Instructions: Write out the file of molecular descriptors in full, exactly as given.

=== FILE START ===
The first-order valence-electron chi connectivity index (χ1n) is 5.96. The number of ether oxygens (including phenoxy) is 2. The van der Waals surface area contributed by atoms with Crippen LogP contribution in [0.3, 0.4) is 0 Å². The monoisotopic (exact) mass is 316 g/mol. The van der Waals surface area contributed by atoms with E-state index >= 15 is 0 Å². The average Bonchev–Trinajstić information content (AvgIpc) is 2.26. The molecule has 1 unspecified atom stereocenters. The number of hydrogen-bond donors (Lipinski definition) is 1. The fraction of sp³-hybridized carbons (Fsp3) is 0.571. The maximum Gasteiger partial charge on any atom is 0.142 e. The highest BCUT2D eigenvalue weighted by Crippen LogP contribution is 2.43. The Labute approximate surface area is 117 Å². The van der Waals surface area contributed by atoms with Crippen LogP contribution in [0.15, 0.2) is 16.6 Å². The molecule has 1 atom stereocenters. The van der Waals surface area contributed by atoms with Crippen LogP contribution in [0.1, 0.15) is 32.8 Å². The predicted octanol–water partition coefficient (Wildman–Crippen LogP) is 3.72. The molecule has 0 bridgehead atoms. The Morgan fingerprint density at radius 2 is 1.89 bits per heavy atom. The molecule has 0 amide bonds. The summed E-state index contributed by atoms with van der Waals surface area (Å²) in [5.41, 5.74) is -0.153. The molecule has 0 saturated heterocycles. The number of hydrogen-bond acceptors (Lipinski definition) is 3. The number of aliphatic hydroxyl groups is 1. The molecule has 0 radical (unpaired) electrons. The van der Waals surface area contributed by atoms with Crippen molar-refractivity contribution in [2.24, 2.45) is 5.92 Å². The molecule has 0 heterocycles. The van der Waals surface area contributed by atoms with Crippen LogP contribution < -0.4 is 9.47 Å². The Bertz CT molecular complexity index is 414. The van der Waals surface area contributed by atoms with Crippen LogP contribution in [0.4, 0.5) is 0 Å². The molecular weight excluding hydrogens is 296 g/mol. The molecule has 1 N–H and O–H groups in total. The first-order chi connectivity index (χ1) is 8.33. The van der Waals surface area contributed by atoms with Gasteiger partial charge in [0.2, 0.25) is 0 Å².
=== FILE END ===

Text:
The first-order valence-electron chi connectivity index (χ1n) is 5.96. The number of ether oxygens (including phenoxy) is 2. The van der Waals surface area contributed by atoms with Crippen LogP contribution in [0.3, 0.4) is 0 Å². The monoisotopic (exact) mass is 316 g/mol. The van der Waals surface area contributed by atoms with E-state index >= 15 is 0 Å². The average Bonchev–Trinajstić information content (AvgIpc) is 2.26. The molecule has 1 unspecified atom stereocenters. The number of hydrogen-bond donors (Lipinski definition) is 1. The fraction of sp³-hybridized carbons (Fsp3) is 0.571. The maximum Gasteiger partial charge on any atom is 0.142 e. The highest BCUT2D eigenvalue weighted by Crippen LogP contribution is 2.43. The Labute approximate surface area is 117 Å². The van der Waals surface area contributed by atoms with Crippen LogP contribution in [0.15, 0.2) is 16.6 Å². The molecule has 1 atom stereocenters. The van der Waals surface area contributed by atoms with Crippen LogP contribution in [0.1, 0.15) is 32.8 Å². The predicted octanol–water partition coefficient (Wildman–Crippen LogP) is 3.72. The molecule has 0 bridgehead atoms. The Morgan fingerprint density at radius 2 is 1.89 bits per heavy atom. The molecule has 0 amide bonds. The summed E-state index contributed by atoms with van der Waals surface area (Å²) in [5.41, 5.74) is -0.153. The molecule has 0 saturated heterocycles. The number of hydrogen-bond acceptors (Lipinski definition) is 3. The number of aliphatic hydroxyl groups is 1. The molecule has 0 radical (unpaired) electrons. The van der Waals surface area contributed by atoms with Crippen molar-refractivity contribution in [2.24, 2.45) is 5.92 Å². The molecule has 0 heterocycles. The van der Waals surface area contributed by atoms with Crippen LogP contribution < -0.4 is 9.47 Å². The Bertz CT molecular complexity index is 414. The van der Waals surface area contributed by atoms with Crippen LogP contribution in [0.4, 0.5) is 0 Å². The molecular weight excluding hydrogens is 296 g/mol. The molecule has 1 N–H and O–H groups in total. The first-order chi connectivity index (χ1) is 8.33. The van der Waals surface area contributed by atoms with Gasteiger partial charge in [0.2, 0.25) is 0 Å².